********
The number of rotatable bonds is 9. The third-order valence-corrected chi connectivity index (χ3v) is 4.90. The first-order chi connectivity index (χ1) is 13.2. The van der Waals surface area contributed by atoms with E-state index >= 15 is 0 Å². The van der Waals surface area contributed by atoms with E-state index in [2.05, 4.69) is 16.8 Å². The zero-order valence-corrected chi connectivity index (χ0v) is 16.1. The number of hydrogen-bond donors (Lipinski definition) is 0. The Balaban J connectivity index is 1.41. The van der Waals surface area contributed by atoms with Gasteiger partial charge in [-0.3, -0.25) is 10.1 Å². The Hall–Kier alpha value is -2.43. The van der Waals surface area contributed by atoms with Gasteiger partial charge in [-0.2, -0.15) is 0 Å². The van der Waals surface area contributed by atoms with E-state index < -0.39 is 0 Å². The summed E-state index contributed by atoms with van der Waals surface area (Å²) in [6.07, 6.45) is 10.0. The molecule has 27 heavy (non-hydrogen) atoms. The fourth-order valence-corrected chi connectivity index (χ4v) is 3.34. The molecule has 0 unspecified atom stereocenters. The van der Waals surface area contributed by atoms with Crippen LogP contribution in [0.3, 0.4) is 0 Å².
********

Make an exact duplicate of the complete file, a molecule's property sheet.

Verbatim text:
The number of rotatable bonds is 9. The third-order valence-corrected chi connectivity index (χ3v) is 4.90. The first-order chi connectivity index (χ1) is 13.2. The van der Waals surface area contributed by atoms with E-state index >= 15 is 0 Å². The van der Waals surface area contributed by atoms with E-state index in [2.05, 4.69) is 16.8 Å². The zero-order valence-corrected chi connectivity index (χ0v) is 16.1. The number of hydrogen-bond donors (Lipinski definition) is 0. The Balaban J connectivity index is 1.41. The van der Waals surface area contributed by atoms with Gasteiger partial charge in [-0.3, -0.25) is 10.1 Å². The Hall–Kier alpha value is -2.43. The van der Waals surface area contributed by atoms with Gasteiger partial charge in [-0.2, -0.15) is 0 Å². The van der Waals surface area contributed by atoms with E-state index < -0.39 is 0 Å². The summed E-state index contributed by atoms with van der Waals surface area (Å²) in [6.07, 6.45) is 10.0. The molecule has 27 heavy (non-hydrogen) atoms. The fourth-order valence-corrected chi connectivity index (χ4v) is 3.34. The molecule has 0 unspecified atom stereocenters. The van der Waals surface area contributed by atoms with Crippen LogP contribution in [0.3, 0.4) is 0 Å².